Have you ever listened to somebody speaking a foreign language that you don’t understand? To us it’s just sounds. You can’t even divide it into words, can you? We have to have the categories of the words and then of course meanings of the words. Right?
So then the second criterion. We hear the word “voidness.” Okay, so there’s a sound. So yes, there is this word; and yes, there’s the convention that this sound has this meaning assigned to it.
- Then it’s not contradicted by the classical texts and what qualified teachers explain. In the texts, and what the teachers explain, are that this word has this definition. It means this. I mean, this is how you check: Did I understand it correctly?
- And it’s not contradicted by the aryas, who cognize that words don’t have meanings inherently established in them independently of mental labeling. Right? The word “voidness” is used by many different schools of Buddhism with quite different definitions, so it’s not that inherently it means just one thing. That’s why I use this term “absence of impossible ways of existing,” because that covers all the different schools.
Just because we apprehend correctly and decisively the sound that we hear as being the sound of the word “voidness,” and just because we apprehend correctly and decisively the meaning of the word “voidness” as meaning “a total absence of impossible ways of existing,” that still doesn’t necessarily mean that we understand voidness. See, there’s the difference here between apprehend—I know the word, I know what it means (what the definition is), but I don’t understand it. Understanding is more than that, more than apprehension.
This happens to us all the time when we’re reading a complex text, let’s say a text by Tsongkhapa. You read a complex sentence, and we could apprehend each word and the meaning of each word correctly and decisively, but not understand the sentence at all. That happens all the time, doesn’t it? I know what every word means. What does the whole thing mean? We could even apprehend correctly and decisively the different levels of the meaning of the word “voidness”—I know it means this in Chittamatra, I know it means that in Svatantrika, I know it means that in Prasangika—and still not understand it. Okay? But of course we need to have that first, before understanding; we have to have the apprehension—correct, decisive.
So what we have to try to figure out is what in addition to that do we need in order to say that we understand it? So think about it. What would you need more than that?
So what do you think?
Alex: You have an objection?
Alex: I didn’t understand what you said. If you understand something, then you have objections and doubts? Or you’ve answered the objections and doubts?
Alex: Right. So there’s something more that has to be added, he’s saying, to an apprehension. And I’m asking: What’s the answer to that? What more do you need besides correct and decisive apprehension in order to say that we’ve understood it? I know the word “voidness.” I can recognize it no matter how it’s said, how it’s written. I know the definition. What, in addition to that, would you need in order to say that you understand it?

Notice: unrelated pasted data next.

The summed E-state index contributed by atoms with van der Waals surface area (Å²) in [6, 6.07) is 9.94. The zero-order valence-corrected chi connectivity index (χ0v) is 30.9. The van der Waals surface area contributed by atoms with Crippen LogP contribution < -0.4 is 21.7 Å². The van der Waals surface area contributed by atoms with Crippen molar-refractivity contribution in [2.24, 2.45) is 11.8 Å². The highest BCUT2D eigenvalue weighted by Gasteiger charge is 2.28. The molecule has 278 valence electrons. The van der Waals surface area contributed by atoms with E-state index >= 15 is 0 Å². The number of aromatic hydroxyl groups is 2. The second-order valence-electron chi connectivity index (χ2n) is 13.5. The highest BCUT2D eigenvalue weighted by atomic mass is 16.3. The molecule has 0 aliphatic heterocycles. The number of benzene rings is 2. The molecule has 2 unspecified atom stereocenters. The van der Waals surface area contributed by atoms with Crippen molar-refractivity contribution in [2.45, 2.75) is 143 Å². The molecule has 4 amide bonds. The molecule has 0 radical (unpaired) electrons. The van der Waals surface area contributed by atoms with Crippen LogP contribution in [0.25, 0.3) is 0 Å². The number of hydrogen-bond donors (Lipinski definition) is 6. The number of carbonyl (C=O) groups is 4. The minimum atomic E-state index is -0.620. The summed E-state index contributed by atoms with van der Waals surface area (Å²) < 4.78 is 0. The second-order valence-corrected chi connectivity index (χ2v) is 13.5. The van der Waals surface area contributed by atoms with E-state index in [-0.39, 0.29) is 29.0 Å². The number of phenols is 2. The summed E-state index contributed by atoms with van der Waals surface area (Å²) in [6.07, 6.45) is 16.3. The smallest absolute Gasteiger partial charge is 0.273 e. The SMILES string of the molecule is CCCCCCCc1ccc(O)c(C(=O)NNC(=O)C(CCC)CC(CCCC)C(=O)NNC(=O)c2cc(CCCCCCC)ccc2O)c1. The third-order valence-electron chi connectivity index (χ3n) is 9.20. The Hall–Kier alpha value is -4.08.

Alex: Experience. Okay. Experience of what?
Participant: If I live on a hot island and I’ve never seen snow, and someone tells me what snow is: I’m sure I can describe it very well, but I’ve never experienced it, so I would never know what snow really means.
Alex: Okay, so that’s a good example. If we live in the tropics, and we’ve never experienced snow: We can know the definition, see a picture of it, but we haven’t really understood it unless we have experienced it. Is that correct, what he just said? Well, how does that relate to voidness? Unless I’ve experienced voidness? What does “experience” mean? How do you experience voidness?
Participant: How do you experience emptiness?
Alex: How do you experience emptiness? That’s another word. Those two words have the same meaning, or at least hopefully they have the same meaning. Actually in English they don’t have the same meaning, but I don’t want to go into that.
No, experience is part of it, but we have to be a little bit more precise. “You must know it,” she says. Well, what does that mean? What does it mean to “know” something? I know the definition. I don’t understand it, but I know the definition. In usual Western terminology, if I experience snow, now I know what snow is. Now I know it, but I might not understand what snow is. How in the world does snow come about? And why is it in this shape? And why is it this color? I don’t understand that at all. So have I understood snow? No, I don’t think so. But now I know what snow is because I’ve experienced it. So that’s different. Why is every snowflake different? I don’t understand that at all. I don’t understand snow at all.
So to understand something, we not only apprehend it—we’re also able, in addition, to infer all the implications of it. Right? If voidness means this, then it follows that this and this and this and that. We’re able to put voidness together with many other teachings we’ve received. So we’re able to put voidness in terms of, well, how does the cognition of voidness rid us of disturbing emotions and karma? Then we’ve understood it. If we can put it together and figure it out, all the implications, all the applications—how does it work?—then you understand it. Then we can apply our understanding of voidness for analyzing other topics, and it will produce the result: it rids us of suffering.